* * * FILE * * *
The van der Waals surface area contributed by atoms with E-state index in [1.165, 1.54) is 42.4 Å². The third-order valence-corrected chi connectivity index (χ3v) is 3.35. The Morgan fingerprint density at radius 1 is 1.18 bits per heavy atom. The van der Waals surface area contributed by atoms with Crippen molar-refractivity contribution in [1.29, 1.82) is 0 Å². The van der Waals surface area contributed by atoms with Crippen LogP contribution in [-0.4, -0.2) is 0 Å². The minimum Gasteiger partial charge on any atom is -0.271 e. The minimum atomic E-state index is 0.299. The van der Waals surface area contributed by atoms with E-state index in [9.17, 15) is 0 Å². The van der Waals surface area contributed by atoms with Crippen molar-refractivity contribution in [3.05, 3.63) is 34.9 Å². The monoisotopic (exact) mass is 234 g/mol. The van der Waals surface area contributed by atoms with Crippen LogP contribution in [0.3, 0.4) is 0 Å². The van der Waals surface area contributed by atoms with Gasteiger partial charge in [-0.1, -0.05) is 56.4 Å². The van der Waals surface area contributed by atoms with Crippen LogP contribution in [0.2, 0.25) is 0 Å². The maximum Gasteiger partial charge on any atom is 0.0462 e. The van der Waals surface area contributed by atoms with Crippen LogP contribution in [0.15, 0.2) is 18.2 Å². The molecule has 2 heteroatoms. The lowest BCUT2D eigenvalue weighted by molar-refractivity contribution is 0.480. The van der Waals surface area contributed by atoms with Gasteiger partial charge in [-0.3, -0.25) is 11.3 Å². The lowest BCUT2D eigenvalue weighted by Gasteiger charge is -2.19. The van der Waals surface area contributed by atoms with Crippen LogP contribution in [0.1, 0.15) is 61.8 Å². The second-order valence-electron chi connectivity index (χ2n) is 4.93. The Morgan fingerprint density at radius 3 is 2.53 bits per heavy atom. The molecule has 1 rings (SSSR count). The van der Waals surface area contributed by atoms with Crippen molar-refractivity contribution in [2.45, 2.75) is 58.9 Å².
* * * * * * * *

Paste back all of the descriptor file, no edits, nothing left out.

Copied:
The van der Waals surface area contributed by atoms with E-state index in [1.165, 1.54) is 42.4 Å². The third-order valence-corrected chi connectivity index (χ3v) is 3.35. The Morgan fingerprint density at radius 1 is 1.18 bits per heavy atom. The van der Waals surface area contributed by atoms with Crippen molar-refractivity contribution in [1.29, 1.82) is 0 Å². The van der Waals surface area contributed by atoms with Crippen LogP contribution in [-0.4, -0.2) is 0 Å². The minimum Gasteiger partial charge on any atom is -0.271 e. The minimum atomic E-state index is 0.299. The van der Waals surface area contributed by atoms with E-state index in [9.17, 15) is 0 Å². The van der Waals surface area contributed by atoms with Crippen molar-refractivity contribution in [3.05, 3.63) is 34.9 Å². The monoisotopic (exact) mass is 234 g/mol. The van der Waals surface area contributed by atoms with Crippen LogP contribution in [0.3, 0.4) is 0 Å². The van der Waals surface area contributed by atoms with Gasteiger partial charge in [-0.1, -0.05) is 56.4 Å². The van der Waals surface area contributed by atoms with Crippen LogP contribution in [0.2, 0.25) is 0 Å². The maximum Gasteiger partial charge on any atom is 0.0462 e. The van der Waals surface area contributed by atoms with Crippen LogP contribution in [0.15, 0.2) is 18.2 Å². The molecule has 2 heteroatoms. The lowest BCUT2D eigenvalue weighted by molar-refractivity contribution is 0.480. The van der Waals surface area contributed by atoms with Gasteiger partial charge in [-0.3, -0.25) is 11.3 Å². The lowest BCUT2D eigenvalue weighted by Gasteiger charge is -2.19. The van der Waals surface area contributed by atoms with Crippen LogP contribution in [0.1, 0.15) is 61.8 Å². The second-order valence-electron chi connectivity index (χ2n) is 4.93. The Morgan fingerprint density at radius 3 is 2.53 bits per heavy atom. The molecule has 1 rings (SSSR count). The van der Waals surface area contributed by atoms with Crippen molar-refractivity contribution in [2.45, 2.75) is 58.9 Å².